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Anthropologists and the ‘Depopulation’ Problem September 6, 2016

Posted by Christopher Donohue in Uncategorized.
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The Grote Club

A familiar trope in both American and European anthropology was the discussion of the ‘extinction’ of the savage tribes.  It was taken as a kind of gospel  that while civilized races in the modern world would increase, “savage” and “primitive” races would diminish and decline over time. Of course, there were those who believed that modernity was not beneficial to modern man, but even though who considered modern conditions to be degenerate, also underscored that “savage” tribes were quickly declining. For the emerging social sciences,  the true problem in the early years of the 20th century was not the existence of the decline, but its causes.

In the early 20th century, the decline of savage peoples was bound in theories of population generally, which, as with most turn of the century anthropology, has not invited critical commentary. Everyone had a theory concerning the decline of “savages” “primitives” or “natives.” Friedrich…

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International Society for Intellectual History Paper: Adolphe Quetelet’s Social Mechanics in Turn of the Century American Sociology May 3, 2016

Posted by Christopher Donohue in History of the Human Sciences.
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*Digression Begins Here*

One of the most wonderful happenings of research is finding one’s subject in unexpected places.  The idea of “social mechanics” is to be found in the philosophy of law of Rudolf von Jhering (22 August 1818 – 17 September 1892).  In the United States, Jhering most famous work was in its English translation.  Published in 1914, Law as a Means to an End (published in translation in 1914) had the following central arguments.  The first was that there was no “natural contract.” This was contrary to the jurisprudence of William Blackstone, which posited (like many others) the existence of an original contract as one of the conditions of modern society. Jhering was reacting against a very established natural law tradition.  Conversely, Jhering underscored that law was simply the most convenient organization found by man.  Morality and personhood were outside of law. It was not that law was amoral.  It was that morality was outside of law.  Law had no justification outside that it was convenient and that it provided a social function for society.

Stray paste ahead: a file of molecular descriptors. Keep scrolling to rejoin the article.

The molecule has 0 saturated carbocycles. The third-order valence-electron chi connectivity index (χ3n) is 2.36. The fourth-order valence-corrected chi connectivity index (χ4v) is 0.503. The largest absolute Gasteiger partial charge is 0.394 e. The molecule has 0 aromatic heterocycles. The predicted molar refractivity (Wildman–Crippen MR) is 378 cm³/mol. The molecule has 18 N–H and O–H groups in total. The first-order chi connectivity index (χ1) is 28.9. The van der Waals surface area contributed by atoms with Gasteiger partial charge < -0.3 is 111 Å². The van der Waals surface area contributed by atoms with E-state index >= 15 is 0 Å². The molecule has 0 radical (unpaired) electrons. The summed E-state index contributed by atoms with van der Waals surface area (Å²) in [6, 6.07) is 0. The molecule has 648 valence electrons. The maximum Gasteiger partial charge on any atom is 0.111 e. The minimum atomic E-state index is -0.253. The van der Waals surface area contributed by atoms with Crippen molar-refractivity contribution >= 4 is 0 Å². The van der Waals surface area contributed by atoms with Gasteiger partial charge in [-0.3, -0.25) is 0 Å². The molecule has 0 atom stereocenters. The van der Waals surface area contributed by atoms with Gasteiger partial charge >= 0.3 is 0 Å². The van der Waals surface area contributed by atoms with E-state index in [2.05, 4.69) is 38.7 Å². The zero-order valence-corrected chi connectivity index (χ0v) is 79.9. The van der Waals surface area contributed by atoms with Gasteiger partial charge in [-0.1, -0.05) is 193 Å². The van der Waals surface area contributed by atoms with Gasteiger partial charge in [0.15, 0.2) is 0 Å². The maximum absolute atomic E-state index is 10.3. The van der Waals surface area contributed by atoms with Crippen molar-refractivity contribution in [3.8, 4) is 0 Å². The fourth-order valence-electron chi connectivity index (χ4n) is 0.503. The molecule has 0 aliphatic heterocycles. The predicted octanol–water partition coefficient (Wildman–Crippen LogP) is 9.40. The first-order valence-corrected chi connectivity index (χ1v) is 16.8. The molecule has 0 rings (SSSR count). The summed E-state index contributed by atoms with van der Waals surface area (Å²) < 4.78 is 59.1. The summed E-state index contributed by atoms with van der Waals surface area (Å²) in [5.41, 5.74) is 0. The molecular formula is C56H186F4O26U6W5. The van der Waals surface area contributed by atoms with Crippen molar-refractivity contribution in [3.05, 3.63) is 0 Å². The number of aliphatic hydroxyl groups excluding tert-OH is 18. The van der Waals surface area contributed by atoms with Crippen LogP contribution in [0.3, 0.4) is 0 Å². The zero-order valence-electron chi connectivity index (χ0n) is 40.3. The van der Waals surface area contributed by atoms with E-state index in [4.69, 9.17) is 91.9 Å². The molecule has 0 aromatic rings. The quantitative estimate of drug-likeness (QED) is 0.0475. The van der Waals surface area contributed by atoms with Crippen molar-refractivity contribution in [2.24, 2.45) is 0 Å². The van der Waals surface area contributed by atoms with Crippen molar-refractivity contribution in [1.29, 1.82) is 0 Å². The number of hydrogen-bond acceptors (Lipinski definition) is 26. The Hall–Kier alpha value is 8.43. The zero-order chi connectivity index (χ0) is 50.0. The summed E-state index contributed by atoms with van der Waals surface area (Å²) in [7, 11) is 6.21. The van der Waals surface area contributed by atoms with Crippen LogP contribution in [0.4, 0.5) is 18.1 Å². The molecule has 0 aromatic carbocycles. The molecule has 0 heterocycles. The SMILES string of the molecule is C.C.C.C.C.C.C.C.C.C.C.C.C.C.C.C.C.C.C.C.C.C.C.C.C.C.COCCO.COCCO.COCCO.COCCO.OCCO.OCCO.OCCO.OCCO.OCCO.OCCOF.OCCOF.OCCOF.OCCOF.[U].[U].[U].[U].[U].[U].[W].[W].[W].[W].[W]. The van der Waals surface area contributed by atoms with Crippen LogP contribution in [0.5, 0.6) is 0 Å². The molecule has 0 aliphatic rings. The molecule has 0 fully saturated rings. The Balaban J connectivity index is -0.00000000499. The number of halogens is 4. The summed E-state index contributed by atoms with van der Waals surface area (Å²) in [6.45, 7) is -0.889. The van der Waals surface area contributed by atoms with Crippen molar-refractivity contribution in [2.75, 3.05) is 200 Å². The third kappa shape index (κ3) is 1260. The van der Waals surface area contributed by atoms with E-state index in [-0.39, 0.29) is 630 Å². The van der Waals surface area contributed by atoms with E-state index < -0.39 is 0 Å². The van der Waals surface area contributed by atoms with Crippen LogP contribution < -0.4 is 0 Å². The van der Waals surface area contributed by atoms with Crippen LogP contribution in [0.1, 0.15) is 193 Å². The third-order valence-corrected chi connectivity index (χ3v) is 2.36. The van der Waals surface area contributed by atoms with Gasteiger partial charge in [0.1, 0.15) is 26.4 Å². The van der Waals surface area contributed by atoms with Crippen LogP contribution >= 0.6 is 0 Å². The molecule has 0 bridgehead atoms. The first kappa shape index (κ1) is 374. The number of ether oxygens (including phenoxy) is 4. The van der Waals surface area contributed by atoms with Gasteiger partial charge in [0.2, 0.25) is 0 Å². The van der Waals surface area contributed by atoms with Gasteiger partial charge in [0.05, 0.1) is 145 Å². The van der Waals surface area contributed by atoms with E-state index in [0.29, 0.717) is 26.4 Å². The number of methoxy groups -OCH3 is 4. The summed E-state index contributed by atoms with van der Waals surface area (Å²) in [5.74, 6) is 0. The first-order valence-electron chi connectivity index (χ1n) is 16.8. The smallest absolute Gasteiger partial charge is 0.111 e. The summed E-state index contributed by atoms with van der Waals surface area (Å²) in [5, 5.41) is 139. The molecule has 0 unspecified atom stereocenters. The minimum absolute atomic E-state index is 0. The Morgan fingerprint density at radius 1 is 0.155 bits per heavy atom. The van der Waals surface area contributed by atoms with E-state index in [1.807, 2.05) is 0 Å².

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International Society for Intellectual History Paper: The Odd Career of Adolphe Quetelet in Early American Social Theory May 2, 2016

Posted by Christopher Donohue in History of the Human Sciences.
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I will have a response to all of my Zilsel friends shortly.  It will be titled “Hunting for the Unicorn: Further Thoughts on Science and the Dissenting Sciences”

*Digression Begins Here*

One of my consistent complaints about our understanding of nineteenth century social theory in the United States is that there is little sustained efforts on these topics due to the problem of relevance.  My contention was (now some years ago in “The Nineteenth Century Problem“) that our understanding of nineteenth century American intellectual history (as very narrowly defined by the history of ideas,  so as to not include the history of social movements or ideologies) was hampered by the issue of relevance. We have a basic problem of knowing so little about nineteenth century social theory that we must resort to boot-strapping mechanisms.